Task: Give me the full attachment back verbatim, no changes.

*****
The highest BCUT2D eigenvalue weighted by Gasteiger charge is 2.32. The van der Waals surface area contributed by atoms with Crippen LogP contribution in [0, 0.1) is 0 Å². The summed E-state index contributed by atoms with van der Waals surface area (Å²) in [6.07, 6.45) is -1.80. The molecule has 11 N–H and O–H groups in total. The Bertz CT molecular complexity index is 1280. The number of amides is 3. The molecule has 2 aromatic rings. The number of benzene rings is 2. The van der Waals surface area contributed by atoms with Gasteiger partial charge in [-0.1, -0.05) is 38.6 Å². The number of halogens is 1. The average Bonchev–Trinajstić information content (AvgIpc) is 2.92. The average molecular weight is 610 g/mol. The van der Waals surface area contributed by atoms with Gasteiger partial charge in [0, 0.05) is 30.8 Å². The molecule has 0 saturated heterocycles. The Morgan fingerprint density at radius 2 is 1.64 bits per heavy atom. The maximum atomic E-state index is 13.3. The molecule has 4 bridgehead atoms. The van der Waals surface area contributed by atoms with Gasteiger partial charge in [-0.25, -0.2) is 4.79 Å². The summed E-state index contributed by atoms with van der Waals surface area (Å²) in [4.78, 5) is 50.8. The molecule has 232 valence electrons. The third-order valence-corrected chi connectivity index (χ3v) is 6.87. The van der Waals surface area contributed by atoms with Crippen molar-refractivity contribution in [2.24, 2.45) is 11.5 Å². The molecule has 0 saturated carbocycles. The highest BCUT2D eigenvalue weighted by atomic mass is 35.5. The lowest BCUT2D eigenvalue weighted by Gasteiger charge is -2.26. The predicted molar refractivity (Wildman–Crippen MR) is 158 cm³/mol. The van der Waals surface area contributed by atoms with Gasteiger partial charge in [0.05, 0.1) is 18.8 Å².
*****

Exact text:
The highest BCUT2D eigenvalue weighted by Gasteiger charge is 2.32. The van der Waals surface area contributed by atoms with Crippen LogP contribution in [0, 0.1) is 0 Å². The summed E-state index contributed by atoms with van der Waals surface area (Å²) in [6.07, 6.45) is -1.80. The molecule has 11 N–H and O–H groups in total. The Bertz CT molecular complexity index is 1280. The number of amides is 3. The molecule has 2 aromatic rings. The number of benzene rings is 2. The van der Waals surface area contributed by atoms with Gasteiger partial charge in [-0.1, -0.05) is 38.6 Å². The number of halogens is 1. The average Bonchev–Trinajstić information content (AvgIpc) is 2.92. The average molecular weight is 610 g/mol. The van der Waals surface area contributed by atoms with Gasteiger partial charge in [0, 0.05) is 30.8 Å². The molecule has 0 saturated heterocycles. The Morgan fingerprint density at radius 2 is 1.64 bits per heavy atom. The maximum atomic E-state index is 13.3. The molecule has 4 bridgehead atoms. The van der Waals surface area contributed by atoms with Gasteiger partial charge in [-0.25, -0.2) is 4.79 Å². The summed E-state index contributed by atoms with van der Waals surface area (Å²) in [4.78, 5) is 50.8. The molecule has 232 valence electrons. The third-order valence-corrected chi connectivity index (χ3v) is 6.87. The van der Waals surface area contributed by atoms with Crippen molar-refractivity contribution in [2.24, 2.45) is 11.5 Å². The molecule has 0 saturated carbocycles. The highest BCUT2D eigenvalue weighted by atomic mass is 35.5. The lowest BCUT2D eigenvalue weighted by Gasteiger charge is -2.26. The predicted molar refractivity (Wildman–Crippen MR) is 158 cm³/mol. The van der Waals surface area contributed by atoms with Gasteiger partial charge in [0.05, 0.1) is 18.8 Å².